Mallory DePalermo: Getting With the Program
When it comes to finding a way to support the kids and families of Westbrook, Mallory DePalermo, the program coordinator for Westbrook Youth and Family Services (WYFS), is committed to finding something for everyone.
The WYFS website describes its mission in part as “…to support and strengthen the youth and families of Westbrook and surrounding communities through coordinating and providing a comprehensive delivery system of prevention, intervention, treatment and follow-up services.”
Mallory says that most people come to the office for therapy needs or counseling services. She isn’t a therapist, but she plays an important role in helping the community as program coordinator.
“I create programs for Westbrook and the surrounding towns. I also create different groups for things people feel need support. I get ideas from the community and then make a group for it,” Mallory says.
Mallory started with the department in December 2022 after four years of teaching human services at Albertus Magnus College. She had taken time off following the birth of her daughter when the opportunity in Westbrook caught her eye.
“I was looking at jobs, daydreaming, then I saw the job and thought it sounded awesome. My family and friends then encouraged me to apply,” Mallory recalls.
For Mallory, the new job was right up her alley. “I didn’t actually know this type of job exists, but I saw the qualifications, and the description was exactly the kind of job I wanted where you get to be creative, and it was challenging but not overwhelming. It was great,” she says.
For Mallory, the mix of flexing her creative muscles while also helping and working with people is the best part of the job.
“I love that creativity is a part of the job, like when I need to make flyers or advertise the programs, and you can think outside the box,” she says.
In fact, it’s nearly impossible for Mallory to think of a downside to her job. “I love every second of my job,” she says while describing her day as a “time warp” where she gets so focused on her work she doesn’t realize how fast the day goes.
“It can be a bit hard to get word about the programs out there,” she does confess.
Right now, WYFS has different programs, such as a weekly hiking challenge on Wednesdays and stroller walks on Thursdays, where parents and grandparents can socialize while walking in Hammonasset.
However, Mallory is excited to announce the department has some upcoming events as well. “On May 6, from 10 a.m. to noon, we have a gardening event where we provide the plants and tools,” Mallory says. The event takes place at the WYFS office at 1163 Boston Post Road.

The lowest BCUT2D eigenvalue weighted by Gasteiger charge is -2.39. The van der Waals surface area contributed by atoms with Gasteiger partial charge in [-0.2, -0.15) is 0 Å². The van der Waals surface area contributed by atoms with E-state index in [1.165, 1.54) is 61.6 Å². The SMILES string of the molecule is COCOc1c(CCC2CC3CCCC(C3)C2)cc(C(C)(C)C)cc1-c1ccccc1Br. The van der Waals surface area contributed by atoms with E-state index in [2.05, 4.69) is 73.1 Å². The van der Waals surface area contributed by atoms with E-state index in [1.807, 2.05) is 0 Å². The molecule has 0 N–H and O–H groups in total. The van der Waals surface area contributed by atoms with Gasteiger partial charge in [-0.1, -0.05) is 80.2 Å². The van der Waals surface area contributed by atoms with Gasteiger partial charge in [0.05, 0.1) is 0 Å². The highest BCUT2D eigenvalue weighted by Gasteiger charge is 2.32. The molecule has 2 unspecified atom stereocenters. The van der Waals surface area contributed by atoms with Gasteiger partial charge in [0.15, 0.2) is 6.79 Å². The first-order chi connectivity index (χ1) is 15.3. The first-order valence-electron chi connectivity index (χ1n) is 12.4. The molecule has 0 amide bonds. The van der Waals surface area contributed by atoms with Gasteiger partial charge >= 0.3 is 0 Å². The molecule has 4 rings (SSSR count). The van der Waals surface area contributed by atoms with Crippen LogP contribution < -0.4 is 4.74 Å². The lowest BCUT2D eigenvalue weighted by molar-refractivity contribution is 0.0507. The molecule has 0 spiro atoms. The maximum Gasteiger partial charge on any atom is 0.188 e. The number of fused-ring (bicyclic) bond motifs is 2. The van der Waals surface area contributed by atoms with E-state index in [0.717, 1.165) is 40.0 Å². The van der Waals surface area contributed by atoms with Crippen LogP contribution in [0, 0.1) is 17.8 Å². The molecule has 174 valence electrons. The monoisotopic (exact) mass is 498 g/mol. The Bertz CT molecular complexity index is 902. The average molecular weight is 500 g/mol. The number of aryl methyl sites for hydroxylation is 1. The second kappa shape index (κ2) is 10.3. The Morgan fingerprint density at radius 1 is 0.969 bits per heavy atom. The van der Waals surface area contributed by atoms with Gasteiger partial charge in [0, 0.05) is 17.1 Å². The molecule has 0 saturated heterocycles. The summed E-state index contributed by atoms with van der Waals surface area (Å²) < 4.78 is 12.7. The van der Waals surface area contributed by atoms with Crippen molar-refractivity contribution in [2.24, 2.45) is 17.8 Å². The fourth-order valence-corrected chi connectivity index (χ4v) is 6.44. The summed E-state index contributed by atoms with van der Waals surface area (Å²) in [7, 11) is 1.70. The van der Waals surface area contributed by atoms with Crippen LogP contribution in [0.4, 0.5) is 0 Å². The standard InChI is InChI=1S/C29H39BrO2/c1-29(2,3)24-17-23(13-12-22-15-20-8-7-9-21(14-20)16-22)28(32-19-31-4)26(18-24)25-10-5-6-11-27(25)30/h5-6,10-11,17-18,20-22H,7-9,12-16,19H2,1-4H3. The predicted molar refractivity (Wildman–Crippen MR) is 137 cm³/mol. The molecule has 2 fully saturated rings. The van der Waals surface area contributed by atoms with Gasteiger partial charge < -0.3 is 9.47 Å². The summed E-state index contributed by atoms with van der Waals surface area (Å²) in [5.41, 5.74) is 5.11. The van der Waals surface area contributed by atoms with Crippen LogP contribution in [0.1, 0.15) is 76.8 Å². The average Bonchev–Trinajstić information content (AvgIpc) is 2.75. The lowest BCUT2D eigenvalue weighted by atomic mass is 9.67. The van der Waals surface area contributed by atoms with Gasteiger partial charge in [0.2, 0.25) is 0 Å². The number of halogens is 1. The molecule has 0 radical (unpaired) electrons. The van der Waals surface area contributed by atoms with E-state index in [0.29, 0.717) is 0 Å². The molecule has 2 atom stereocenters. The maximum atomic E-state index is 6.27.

On May 10, the department is also hosting a virtual event to support the mental health of those who work in the medical profession. A link to the event is on the department website, www.wyfs.org.
Mallory says beyond those two upcoming events, she’s also working on other programs like a body neutrality class, writing conferences, art classes, a bird-watching group, and a seminar on raising tough kids in tough times.
“I’m really excited for these,” she says.
Mallory encourages anyone who has a good idea for additional programs to email her at email@example.com.
“I want people to feel comfortable reaching out if they need something,” Mallory says. For example, after a conversation with someone led her to realize how many first-generation immigrants call Westbrook home, Mallory has applied for a grant that, if awarded, would allow for some resources to help first-generation families.
Mallory grew up in Westbrook and has come back to the area after spending time elsewhere in the country.
“It’s really good to be back in Westbrook,” Mallory says early into a recent conversation with the Harbor News.
In her spare time, she enjoys hiking, doing arts and crafts, looking for sea glass, and spending time with her kids.
Even though she now calls Old Saybrook home, the small-town charm of Westbrook isn’t lost on her.
“I love that there’s beaches here. I love that you can go places and see people you know because it’s such a small town, and everyone is really nice,” Mallory says.